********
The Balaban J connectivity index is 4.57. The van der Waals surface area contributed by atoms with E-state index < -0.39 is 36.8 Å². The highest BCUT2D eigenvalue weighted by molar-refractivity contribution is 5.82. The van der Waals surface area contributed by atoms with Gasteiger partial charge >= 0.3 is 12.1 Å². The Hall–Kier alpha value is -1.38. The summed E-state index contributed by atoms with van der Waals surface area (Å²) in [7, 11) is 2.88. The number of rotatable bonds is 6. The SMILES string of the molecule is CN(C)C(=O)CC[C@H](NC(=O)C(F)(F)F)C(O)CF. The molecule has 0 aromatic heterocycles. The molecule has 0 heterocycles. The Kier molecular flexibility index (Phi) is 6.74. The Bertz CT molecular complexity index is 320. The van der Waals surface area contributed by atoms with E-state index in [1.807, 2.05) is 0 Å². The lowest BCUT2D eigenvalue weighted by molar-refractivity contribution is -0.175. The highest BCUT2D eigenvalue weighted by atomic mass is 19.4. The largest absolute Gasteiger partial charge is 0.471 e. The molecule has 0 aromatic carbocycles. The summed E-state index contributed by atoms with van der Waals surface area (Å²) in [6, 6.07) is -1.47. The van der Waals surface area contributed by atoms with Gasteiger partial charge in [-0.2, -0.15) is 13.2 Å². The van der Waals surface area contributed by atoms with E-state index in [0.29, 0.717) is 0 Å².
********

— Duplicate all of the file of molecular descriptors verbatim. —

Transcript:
The Balaban J connectivity index is 4.57. The van der Waals surface area contributed by atoms with E-state index < -0.39 is 36.8 Å². The highest BCUT2D eigenvalue weighted by molar-refractivity contribution is 5.82. The van der Waals surface area contributed by atoms with Gasteiger partial charge >= 0.3 is 12.1 Å². The Hall–Kier alpha value is -1.38. The summed E-state index contributed by atoms with van der Waals surface area (Å²) in [7, 11) is 2.88. The number of rotatable bonds is 6. The SMILES string of the molecule is CN(C)C(=O)CC[C@H](NC(=O)C(F)(F)F)C(O)CF. The molecule has 0 aromatic heterocycles. The molecule has 0 heterocycles. The Kier molecular flexibility index (Phi) is 6.74. The Bertz CT molecular complexity index is 320. The van der Waals surface area contributed by atoms with E-state index in [1.807, 2.05) is 0 Å². The lowest BCUT2D eigenvalue weighted by molar-refractivity contribution is -0.175. The highest BCUT2D eigenvalue weighted by atomic mass is 19.4. The largest absolute Gasteiger partial charge is 0.471 e. The molecule has 0 aromatic carbocycles. The summed E-state index contributed by atoms with van der Waals surface area (Å²) in [6, 6.07) is -1.47. The van der Waals surface area contributed by atoms with Gasteiger partial charge in [-0.2, -0.15) is 13.2 Å². The van der Waals surface area contributed by atoms with E-state index in [0.29, 0.717) is 0 Å².